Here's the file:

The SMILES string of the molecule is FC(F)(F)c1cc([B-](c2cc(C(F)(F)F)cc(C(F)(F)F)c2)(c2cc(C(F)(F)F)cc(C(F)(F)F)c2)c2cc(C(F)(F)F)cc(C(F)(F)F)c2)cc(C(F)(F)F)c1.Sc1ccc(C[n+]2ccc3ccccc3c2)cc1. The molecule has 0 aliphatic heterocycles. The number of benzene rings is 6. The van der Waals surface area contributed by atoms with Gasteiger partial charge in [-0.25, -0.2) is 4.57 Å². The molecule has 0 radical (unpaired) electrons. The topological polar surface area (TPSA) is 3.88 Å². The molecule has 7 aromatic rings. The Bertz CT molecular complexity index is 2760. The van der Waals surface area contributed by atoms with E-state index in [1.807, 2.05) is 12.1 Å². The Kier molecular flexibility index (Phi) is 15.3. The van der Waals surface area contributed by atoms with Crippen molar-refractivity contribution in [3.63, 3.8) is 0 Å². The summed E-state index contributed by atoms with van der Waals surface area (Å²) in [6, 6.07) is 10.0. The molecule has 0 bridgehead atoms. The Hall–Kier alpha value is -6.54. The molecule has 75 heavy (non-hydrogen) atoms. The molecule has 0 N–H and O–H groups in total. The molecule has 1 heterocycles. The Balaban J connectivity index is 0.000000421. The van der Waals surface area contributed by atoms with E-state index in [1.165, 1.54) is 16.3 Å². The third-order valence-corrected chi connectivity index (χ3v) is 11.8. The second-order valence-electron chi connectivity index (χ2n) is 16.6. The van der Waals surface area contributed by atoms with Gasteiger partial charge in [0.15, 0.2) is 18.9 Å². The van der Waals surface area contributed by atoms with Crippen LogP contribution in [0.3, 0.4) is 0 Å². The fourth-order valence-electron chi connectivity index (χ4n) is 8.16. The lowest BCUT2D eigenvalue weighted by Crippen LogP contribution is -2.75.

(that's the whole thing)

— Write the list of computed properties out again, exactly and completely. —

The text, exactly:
The SMILES string of the molecule is FC(F)(F)c1cc([B-](c2cc(C(F)(F)F)cc(C(F)(F)F)c2)(c2cc(C(F)(F)F)cc(C(F)(F)F)c2)c2cc(C(F)(F)F)cc(C(F)(F)F)c2)cc(C(F)(F)F)c1.Sc1ccc(C[n+]2ccc3ccccc3c2)cc1. The molecule has 0 aliphatic heterocycles. The number of benzene rings is 6. The van der Waals surface area contributed by atoms with Gasteiger partial charge in [-0.25, -0.2) is 4.57 Å². The molecule has 0 radical (unpaired) electrons. The topological polar surface area (TPSA) is 3.88 Å². The molecule has 7 aromatic rings. The Bertz CT molecular complexity index is 2760. The van der Waals surface area contributed by atoms with E-state index in [1.807, 2.05) is 12.1 Å². The Kier molecular flexibility index (Phi) is 15.3. The van der Waals surface area contributed by atoms with Crippen molar-refractivity contribution in [3.63, 3.8) is 0 Å². The summed E-state index contributed by atoms with van der Waals surface area (Å²) in [6, 6.07) is 10.0. The molecule has 0 bridgehead atoms. The Hall–Kier alpha value is -6.54. The molecule has 75 heavy (non-hydrogen) atoms. The molecule has 0 N–H and O–H groups in total. The molecule has 1 heterocycles. The Balaban J connectivity index is 0.000000421. The van der Waals surface area contributed by atoms with E-state index in [1.165, 1.54) is 16.3 Å². The third-order valence-corrected chi connectivity index (χ3v) is 11.8. The second-order valence-electron chi connectivity index (χ2n) is 16.6. The van der Waals surface area contributed by atoms with Gasteiger partial charge in [0.15, 0.2) is 18.9 Å². The van der Waals surface area contributed by atoms with Crippen LogP contribution in [0.3, 0.4) is 0 Å². The fourth-order valence-electron chi connectivity index (χ4n) is 8.16. The lowest BCUT2D eigenvalue weighted by Crippen LogP contribution is -2.75.